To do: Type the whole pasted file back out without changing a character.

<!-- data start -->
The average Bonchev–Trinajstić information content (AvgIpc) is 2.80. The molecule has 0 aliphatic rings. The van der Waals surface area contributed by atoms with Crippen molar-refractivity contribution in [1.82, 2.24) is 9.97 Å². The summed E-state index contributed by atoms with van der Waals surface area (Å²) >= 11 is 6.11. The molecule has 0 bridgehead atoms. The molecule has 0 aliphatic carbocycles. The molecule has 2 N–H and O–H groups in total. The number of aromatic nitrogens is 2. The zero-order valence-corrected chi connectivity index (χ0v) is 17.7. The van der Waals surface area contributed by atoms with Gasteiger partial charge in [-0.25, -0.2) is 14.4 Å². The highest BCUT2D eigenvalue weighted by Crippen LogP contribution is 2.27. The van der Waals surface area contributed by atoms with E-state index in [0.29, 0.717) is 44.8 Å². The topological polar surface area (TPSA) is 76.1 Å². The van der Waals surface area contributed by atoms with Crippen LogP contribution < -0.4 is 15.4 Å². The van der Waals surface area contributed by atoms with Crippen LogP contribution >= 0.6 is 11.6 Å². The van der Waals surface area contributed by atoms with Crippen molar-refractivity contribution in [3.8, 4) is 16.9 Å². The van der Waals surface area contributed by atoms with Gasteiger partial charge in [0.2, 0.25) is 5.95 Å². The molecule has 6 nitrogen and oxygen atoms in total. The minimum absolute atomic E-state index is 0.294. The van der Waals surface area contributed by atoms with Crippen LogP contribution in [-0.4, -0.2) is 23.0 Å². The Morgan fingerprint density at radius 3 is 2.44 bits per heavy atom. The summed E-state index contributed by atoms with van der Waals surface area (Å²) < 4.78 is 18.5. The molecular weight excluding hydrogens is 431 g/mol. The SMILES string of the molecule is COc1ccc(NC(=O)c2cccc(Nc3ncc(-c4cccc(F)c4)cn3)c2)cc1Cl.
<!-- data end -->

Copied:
The average Bonchev–Trinajstić information content (AvgIpc) is 2.80. The molecule has 0 aliphatic rings. The van der Waals surface area contributed by atoms with Crippen molar-refractivity contribution in [1.82, 2.24) is 9.97 Å². The summed E-state index contributed by atoms with van der Waals surface area (Å²) >= 11 is 6.11. The molecule has 0 bridgehead atoms. The molecule has 0 aliphatic carbocycles. The molecule has 2 N–H and O–H groups in total. The number of aromatic nitrogens is 2. The zero-order valence-corrected chi connectivity index (χ0v) is 17.7. The van der Waals surface area contributed by atoms with Gasteiger partial charge in [-0.25, -0.2) is 14.4 Å². The highest BCUT2D eigenvalue weighted by Crippen LogP contribution is 2.27. The van der Waals surface area contributed by atoms with E-state index in [0.29, 0.717) is 44.8 Å². The topological polar surface area (TPSA) is 76.1 Å². The van der Waals surface area contributed by atoms with Crippen LogP contribution < -0.4 is 15.4 Å². The van der Waals surface area contributed by atoms with Crippen LogP contribution >= 0.6 is 11.6 Å². The van der Waals surface area contributed by atoms with Crippen molar-refractivity contribution in [3.8, 4) is 16.9 Å². The van der Waals surface area contributed by atoms with Gasteiger partial charge in [0.2, 0.25) is 5.95 Å². The molecule has 6 nitrogen and oxygen atoms in total. The minimum absolute atomic E-state index is 0.294. The van der Waals surface area contributed by atoms with Crippen LogP contribution in [-0.4, -0.2) is 23.0 Å². The Morgan fingerprint density at radius 3 is 2.44 bits per heavy atom. The summed E-state index contributed by atoms with van der Waals surface area (Å²) < 4.78 is 18.5. The molecular weight excluding hydrogens is 431 g/mol. The SMILES string of the molecule is COc1ccc(NC(=O)c2cccc(Nc3ncc(-c4cccc(F)c4)cn3)c2)cc1Cl.